April 10, 2012 | Richard King
How to set up a Local Group
I attended the local-groups session at ORGCon a few weekends ago. I made a few notes. Then I set up a local ORG group in Sheffield. We had our first meeting on Monday.
If I can do this in a week you can do it in your area too. If you’re into digital rights, and you want to meet up with others to discuss the pressing issues of the day, why not start your own branch of the Open Rights Group?
Here’s what we did:
- Choose how to communicate. We took ORG’s advice and set up shop on meetup.com, which is a paid-for service but with the advantage of being an integrated solution, however there are many other tools you can use to organise yourselves. The trick is to pick one and stick with it.
- Promote the group. We did this before deciding on topics or scheduling our first meeting so that people could express general interest without committing to anything. This encouraged participation. We started off with a post to the org-discuss mailing list and by spreading the word on Twitter, IndyMedia and Postcode Gazette.
- Gather your group’s preferences. We asked everyone two questions when they signed up: when can you meet and what would you like to discuss?
- Read ORG's Safe Space policy, a useful guide for how to run events in the most accessible and inclusive way. Read it here.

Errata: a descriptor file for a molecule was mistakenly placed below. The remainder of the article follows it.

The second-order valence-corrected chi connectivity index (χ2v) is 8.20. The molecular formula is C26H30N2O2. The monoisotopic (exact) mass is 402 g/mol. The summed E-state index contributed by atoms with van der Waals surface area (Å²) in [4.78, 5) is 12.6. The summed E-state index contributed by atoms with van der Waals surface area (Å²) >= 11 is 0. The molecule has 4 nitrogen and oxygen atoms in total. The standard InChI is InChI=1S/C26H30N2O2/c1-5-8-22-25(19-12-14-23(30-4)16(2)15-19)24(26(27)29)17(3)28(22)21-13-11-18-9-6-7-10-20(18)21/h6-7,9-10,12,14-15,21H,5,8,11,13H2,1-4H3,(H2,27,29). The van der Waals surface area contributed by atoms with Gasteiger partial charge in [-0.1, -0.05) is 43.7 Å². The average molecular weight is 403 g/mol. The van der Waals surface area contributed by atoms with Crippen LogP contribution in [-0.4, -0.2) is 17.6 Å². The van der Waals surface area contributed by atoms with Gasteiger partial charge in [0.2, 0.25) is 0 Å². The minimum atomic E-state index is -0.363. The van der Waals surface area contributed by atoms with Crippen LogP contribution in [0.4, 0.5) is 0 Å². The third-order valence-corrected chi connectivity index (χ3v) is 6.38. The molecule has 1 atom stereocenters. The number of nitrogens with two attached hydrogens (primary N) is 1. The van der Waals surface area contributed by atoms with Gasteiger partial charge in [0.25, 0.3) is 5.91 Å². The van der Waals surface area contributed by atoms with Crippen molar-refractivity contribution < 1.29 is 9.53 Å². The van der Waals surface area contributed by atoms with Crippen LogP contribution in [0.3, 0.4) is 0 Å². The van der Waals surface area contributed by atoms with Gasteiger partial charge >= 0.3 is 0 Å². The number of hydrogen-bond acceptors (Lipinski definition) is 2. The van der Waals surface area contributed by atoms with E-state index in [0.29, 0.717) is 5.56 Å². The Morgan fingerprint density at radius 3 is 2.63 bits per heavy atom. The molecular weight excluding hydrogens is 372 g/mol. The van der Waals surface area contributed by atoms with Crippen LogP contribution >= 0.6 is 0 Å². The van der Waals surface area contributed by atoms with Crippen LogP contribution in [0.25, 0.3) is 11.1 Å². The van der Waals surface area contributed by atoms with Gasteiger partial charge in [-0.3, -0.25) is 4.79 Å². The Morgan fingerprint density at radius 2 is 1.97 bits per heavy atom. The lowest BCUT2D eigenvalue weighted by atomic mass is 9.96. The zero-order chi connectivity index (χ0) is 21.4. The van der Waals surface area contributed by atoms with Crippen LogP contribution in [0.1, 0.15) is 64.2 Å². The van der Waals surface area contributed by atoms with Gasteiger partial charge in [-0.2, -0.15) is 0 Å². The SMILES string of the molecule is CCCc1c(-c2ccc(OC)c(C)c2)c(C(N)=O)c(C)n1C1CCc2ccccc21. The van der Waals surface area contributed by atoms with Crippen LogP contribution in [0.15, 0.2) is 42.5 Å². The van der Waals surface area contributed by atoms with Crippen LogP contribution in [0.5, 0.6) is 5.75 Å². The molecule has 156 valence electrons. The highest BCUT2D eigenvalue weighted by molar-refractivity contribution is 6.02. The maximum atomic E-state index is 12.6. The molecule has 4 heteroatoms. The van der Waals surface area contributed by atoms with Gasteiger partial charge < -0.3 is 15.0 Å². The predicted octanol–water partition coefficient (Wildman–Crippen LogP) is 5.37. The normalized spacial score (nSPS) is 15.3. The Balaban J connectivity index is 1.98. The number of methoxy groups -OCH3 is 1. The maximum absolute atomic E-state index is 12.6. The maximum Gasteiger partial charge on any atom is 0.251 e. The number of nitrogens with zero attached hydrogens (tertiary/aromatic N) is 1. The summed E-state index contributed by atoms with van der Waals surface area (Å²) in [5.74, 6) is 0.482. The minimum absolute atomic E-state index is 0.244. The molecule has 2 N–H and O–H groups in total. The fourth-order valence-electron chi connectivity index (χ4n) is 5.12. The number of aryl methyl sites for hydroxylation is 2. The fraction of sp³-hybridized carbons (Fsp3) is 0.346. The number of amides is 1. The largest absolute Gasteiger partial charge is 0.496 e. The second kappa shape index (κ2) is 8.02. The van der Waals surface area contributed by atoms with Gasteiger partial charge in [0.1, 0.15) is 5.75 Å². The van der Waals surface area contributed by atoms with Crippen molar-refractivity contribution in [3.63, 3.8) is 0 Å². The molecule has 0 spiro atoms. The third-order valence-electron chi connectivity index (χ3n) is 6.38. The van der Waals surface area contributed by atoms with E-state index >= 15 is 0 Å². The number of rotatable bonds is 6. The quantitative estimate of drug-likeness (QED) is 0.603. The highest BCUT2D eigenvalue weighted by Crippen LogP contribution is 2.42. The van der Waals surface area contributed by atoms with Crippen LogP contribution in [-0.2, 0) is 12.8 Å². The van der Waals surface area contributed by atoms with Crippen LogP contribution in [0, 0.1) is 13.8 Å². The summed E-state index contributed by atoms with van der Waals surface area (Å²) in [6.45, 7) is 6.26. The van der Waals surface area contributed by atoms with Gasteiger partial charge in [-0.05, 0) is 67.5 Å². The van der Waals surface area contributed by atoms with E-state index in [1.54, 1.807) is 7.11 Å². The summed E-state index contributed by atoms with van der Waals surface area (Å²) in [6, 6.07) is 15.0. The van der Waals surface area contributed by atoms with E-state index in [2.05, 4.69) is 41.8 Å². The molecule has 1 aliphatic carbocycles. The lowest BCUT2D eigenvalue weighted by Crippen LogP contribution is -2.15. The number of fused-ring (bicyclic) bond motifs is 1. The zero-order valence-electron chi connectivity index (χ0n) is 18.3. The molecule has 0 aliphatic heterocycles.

- Arrange a venue. We chose a dedicated community meeting-space rather than a pub, as this allows us access to wifi, a projector and a bit of quiet in which to hold our discussions. It’s also more inclusive of people who don’t drink alcohol. We won’t be forgetting the social side though – there’s a good pub close by and I’m sure the discussion will spill out into it afterwards!
- Meet! Our first meeting will be an opportunity to meet each other, discuss what we consider to be on topic, share the issues we’re passionate about and sort out the arrangements for subsequent meetings.
For future meet-ups the plan is to take what’s worked well for the London group and mix that up with the GIST foundation‘s wealth of experience running myriad special-interest tech-groups in Sheffield.
Each meeting will have a specific topic. One of us will present a short introduction and the rest of the time will then be given over to discussion. We’ll also be mixing in some practical sessions and we’ll invite local experts to give talks whenever we can.
We’re getting some support from ORG too. They’ll be promoting our group to local sympathisers using their mailing lists and they may also be able to send us interesting speakers occasionally.
During each meeting we’ll aim to come up with a list of practical actions for people to take afterwards (if they want to) such as signing a petition, writing to their MP or attending a protest. We’ll be reporting back to the community after every session so that others can read about what we think and share their own views. When other groups get going nearby we’ll go to their meetings and invite them to ours.
If you’re one of the many ORG supporters who wishes they’d get out of London and do more in your area what better way to make this happen than to kick off a local group? It’s really easy and you could find there’s a community of like-minded activists right on your doorstep. So what are you waiting for?
Richard King has been an Open Rights Group evangelist, copy-writer, editor, newsblogger and wiki maintainer. He is running for Board Elections this year. This piece is from Richard's blog.